Archives for July, 2015
Every day in the U.S., more than 40 people die after overdosing on prescription painkillers. Deaths from a more notorious form of opiates — heroin — increased five-fold between 2001 and 2013. Addressing this problem — one that’s often described as a public health crisis — requires action on many fronts, from preventing abuse in the first place to getting those addicted into treatment. But when it comes to overdoses, there’s one answer we know works: naloxone.
OSHA inspectors attempted to investigate the circumstances of a foundry worker with lead poisoning. The employer and its consulting firm threw obstacles in the inspectors’ way, but two judges saw through their obstruction.
Leaders in the domestic workers movement write about continuing challenges and forward progress; Wisconsin workers lose right to a living wage; OSHA designates DuPont a severe violator; and Michigan advocates organize for paid sick leave.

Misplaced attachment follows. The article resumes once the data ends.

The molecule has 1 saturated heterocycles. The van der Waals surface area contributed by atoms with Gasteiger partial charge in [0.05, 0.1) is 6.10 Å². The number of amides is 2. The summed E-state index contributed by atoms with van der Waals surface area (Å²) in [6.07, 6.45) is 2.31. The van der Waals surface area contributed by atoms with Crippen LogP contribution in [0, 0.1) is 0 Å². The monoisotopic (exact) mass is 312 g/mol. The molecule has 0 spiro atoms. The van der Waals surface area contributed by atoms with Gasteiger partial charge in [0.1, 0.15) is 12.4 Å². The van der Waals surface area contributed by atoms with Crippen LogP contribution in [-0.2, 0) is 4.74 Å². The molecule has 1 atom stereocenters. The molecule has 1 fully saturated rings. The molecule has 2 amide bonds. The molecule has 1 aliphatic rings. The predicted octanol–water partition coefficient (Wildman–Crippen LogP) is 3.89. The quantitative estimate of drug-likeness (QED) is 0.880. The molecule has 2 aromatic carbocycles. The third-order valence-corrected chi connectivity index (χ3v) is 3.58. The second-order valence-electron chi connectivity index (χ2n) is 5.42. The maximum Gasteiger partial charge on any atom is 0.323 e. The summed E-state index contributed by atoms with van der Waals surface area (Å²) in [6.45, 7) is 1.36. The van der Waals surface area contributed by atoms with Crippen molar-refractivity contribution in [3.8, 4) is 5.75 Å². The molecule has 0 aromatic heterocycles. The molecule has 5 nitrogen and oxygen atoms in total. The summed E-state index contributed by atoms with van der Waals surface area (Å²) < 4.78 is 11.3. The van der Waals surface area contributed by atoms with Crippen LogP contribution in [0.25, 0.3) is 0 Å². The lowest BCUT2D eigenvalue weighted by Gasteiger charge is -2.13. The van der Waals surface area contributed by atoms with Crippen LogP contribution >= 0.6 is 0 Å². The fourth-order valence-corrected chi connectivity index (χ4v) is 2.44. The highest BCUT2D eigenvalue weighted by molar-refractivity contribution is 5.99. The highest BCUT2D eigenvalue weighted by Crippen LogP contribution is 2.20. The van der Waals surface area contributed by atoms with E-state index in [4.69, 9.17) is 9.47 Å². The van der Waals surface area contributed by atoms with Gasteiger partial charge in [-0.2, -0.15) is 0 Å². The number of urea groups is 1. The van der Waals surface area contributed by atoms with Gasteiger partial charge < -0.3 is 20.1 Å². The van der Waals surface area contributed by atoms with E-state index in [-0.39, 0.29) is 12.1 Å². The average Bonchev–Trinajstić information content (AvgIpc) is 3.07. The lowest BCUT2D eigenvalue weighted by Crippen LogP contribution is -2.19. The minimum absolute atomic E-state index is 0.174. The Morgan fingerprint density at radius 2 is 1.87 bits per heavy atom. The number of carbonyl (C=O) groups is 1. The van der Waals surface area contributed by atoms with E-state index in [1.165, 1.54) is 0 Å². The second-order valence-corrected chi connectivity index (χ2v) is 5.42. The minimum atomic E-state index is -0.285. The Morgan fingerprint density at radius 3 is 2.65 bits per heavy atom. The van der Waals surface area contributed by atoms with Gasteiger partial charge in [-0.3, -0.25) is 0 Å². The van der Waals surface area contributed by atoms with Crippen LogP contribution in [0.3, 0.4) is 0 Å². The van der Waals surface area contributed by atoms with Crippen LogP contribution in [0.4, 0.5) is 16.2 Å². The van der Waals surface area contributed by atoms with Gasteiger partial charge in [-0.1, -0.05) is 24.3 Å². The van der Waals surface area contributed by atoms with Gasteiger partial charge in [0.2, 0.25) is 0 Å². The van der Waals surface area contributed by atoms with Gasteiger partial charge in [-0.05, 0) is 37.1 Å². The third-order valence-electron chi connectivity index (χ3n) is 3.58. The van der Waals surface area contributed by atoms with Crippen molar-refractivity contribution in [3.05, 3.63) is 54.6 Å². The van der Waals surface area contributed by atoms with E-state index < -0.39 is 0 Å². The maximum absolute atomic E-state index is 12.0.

Recent pieces address toxic exposures to workers, infections hospitals can nearly always prevent, transparency in drug-company gifts to healthcare providers, and more.
Thanks to the Affordable Care Act, American women are saving hundreds of dollars on birth control, according to the first study to document the impact of health reform on prescription contraception spending.
This week’s snapshot of just one work-related fatality in the US. This one occurred on Tuesday, June 30, 2015 in Lakeville, Minnesota.
A key argument in the movement to expand sick leave to all workers is that such policies help curb the spread of contagious diseases. And there are few workplaces where that concept is more important than in health care settings, where common diseases can be especially dangerous for patients with compromised immune systems. However, a new study finds that despite such risks, doctors and nurses still feel pressured to report to work while sick.
Recycling our garbage is good for the planet, but a new report finds that the workers who process our recyclable materials often face dangerous and unnecessary conditions that put their health and safety at serious risk.
The OSHA inspection following the work-related death in Oklahoma of Ernesto Rodriguez did not result in any citations. A FOIA request of records from the inspection shed little light on why it happened.